Unfurling the Sails — Part I: The Ghastly Pollution of Container Ships and the Revival of the 19th Century Freighter
by Owen James Burke
Cargo sailing vessel Tres Hombres makes her rounds through the Atlantic. Photo: Fairtransport
Here’s Why We Should Bring Back Sails. Gargantuan, Sky-Scraping Sails.
The modern cargo freighter plows through the seas, its iron and steel displacing hundreds of thousands of tons of water as it crosses the ocean, ceaselessly back and forth, choking down millions of barrels of the unseemliest sludge of fossil fuels in production: Bunker 380, what is essentially tar. The fumes from this black nightmare of a fuel – the lowliest scum offal from the oil-refining process – perennially char the air from Hong Kong to the Panama Canal, Los Angeles and London. It’s so toxic that on land, Bunker 380 is generally only permitted to produce asphalt.
The smoky stuff premature mortality is made of – liquid asphalt, aka bunker fuel. A recent study suggested over 80,000 people are killed from these funnel fumes annually. Photo: Shipping Herald
In 2009, New Scientist consultant and award-winning science writer (author of Confessions of an Eco-Sinner) reported after a enlisting the research of the University of Delaware’s James Corbett, an authority on ship emissions, that the global death toll of these ship-borne sulphuric gases and particulates could be pushing 100,000 annually.
Meanwhile, on the banks of the Thames River in England, among the most-affected areas with an estimated 2,000 deaths from these “funnel fumes,” lies the International Maritime Organization (IMO), the UN’s policy enforcers of the world’s shipping industry. For over 35 years (in accordance with the UN’s 169 allegiant governments), the IMO has allowed most ships to run on this sulphur-heavy solution, clogging ports, shipping lanes and lungs with the thick, ghastly black smoke.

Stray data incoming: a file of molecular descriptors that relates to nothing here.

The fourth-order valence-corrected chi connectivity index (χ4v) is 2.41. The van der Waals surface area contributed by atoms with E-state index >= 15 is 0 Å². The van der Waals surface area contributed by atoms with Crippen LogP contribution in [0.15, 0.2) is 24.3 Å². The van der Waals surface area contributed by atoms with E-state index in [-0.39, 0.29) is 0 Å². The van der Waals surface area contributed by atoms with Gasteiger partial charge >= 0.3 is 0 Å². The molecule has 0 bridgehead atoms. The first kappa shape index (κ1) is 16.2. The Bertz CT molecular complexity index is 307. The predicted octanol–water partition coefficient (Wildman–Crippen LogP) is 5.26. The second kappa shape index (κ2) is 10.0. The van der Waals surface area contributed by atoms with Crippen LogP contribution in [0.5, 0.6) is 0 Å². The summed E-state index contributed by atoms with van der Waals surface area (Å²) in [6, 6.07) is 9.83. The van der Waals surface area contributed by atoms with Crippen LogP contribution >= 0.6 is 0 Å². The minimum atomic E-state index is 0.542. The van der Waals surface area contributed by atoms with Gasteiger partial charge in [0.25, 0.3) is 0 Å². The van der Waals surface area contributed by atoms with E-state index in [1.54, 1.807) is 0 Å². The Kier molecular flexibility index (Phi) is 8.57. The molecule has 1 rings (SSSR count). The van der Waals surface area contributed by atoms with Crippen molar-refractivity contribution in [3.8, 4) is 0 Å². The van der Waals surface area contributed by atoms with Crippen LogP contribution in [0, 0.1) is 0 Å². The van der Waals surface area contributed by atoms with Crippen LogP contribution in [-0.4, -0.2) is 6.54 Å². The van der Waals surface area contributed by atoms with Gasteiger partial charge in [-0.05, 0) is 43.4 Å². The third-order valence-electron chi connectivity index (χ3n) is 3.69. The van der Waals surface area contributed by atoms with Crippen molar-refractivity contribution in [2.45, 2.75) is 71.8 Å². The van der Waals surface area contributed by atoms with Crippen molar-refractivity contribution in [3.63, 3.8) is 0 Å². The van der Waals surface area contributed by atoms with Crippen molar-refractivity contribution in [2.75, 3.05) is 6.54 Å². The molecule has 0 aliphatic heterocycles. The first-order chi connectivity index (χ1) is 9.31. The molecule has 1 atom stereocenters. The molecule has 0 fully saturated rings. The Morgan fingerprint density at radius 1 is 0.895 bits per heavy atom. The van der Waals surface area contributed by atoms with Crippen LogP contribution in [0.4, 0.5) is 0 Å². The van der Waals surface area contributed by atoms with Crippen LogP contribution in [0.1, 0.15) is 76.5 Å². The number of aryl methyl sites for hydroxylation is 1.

Above: The CSCL Globe, the world’s largest container ship, measures 1,312 feet long and 192 feet wide and is capable of carrying 19,000 TEU’s (about 19,000 20-foot containers). It generates as much pollution per year as 1/16 of all the world’s cars combined. Photo: HHI
Container ships are broken down into seven size categories, with the largest being “Ultra-Large,” with a cargo capacity of over 10,000 containers. 100,000-horsepower diesel engines push these floating pollution factories across the seas, sucking down – and belching out – over 1,500 gallons of Bunker 380 an hour, and producing three to four percent of all the world’s CO2 emissions. A single transatlantic voyage for one of these quarter-mile-long container ships can consume as much as 200,000 gallons of fuel. Oddly enough, despite their horrific fuel emissions, these behemoths happen run some of most fuel-efficient engines on earth, with a thermal efficiency rating of about 50% — twice that of even the best automobile and airplane engines. Much like trains, they also haul huge amounts of cargo for the amount of fuel they actually consume. But that does little to mitigate the fact that they still consume the dirtiest fuel and generate almost inconceivable air pollution.
Consider this: As of December 2012, according to an article in ShippingWatch entitled “World Ports Not Ready for Giant Ships.” there were 151 “Ultra-Large” class container ships. Just one of these ships may cause as much pollution 50 million cars annually, and accordingly, a mere 16 of them might emit as much sulfuric vapor as all the cars in the world combined.
If that weren’t enough of an argument to call for a revolution in the shipping industry, a sulfur cap imposed by the IMO beginning in January of this year requires that ships entering Emission Control Areas burn less than 0.1% sulfur fuel, down from the 1% allowed during the previous five years. As a result, cargo ships are having to switch to cleaner — but more expensive — fuel when running nearer to ports and running at a mere 12-14 knots. 130 years ago, the clipper ships like the famed Cutty Sark averaged 14-17 knots.
In short, it’s time to ditch the bunker oil and get break out the canvas. Big, honking, sky-scraping sails, the likes of which the world has never seen.
B9’s plans for a hybrid 100% renewably powered sailing vessel with automatic sail rigging system dynarig — 1960s technology. Photo: B9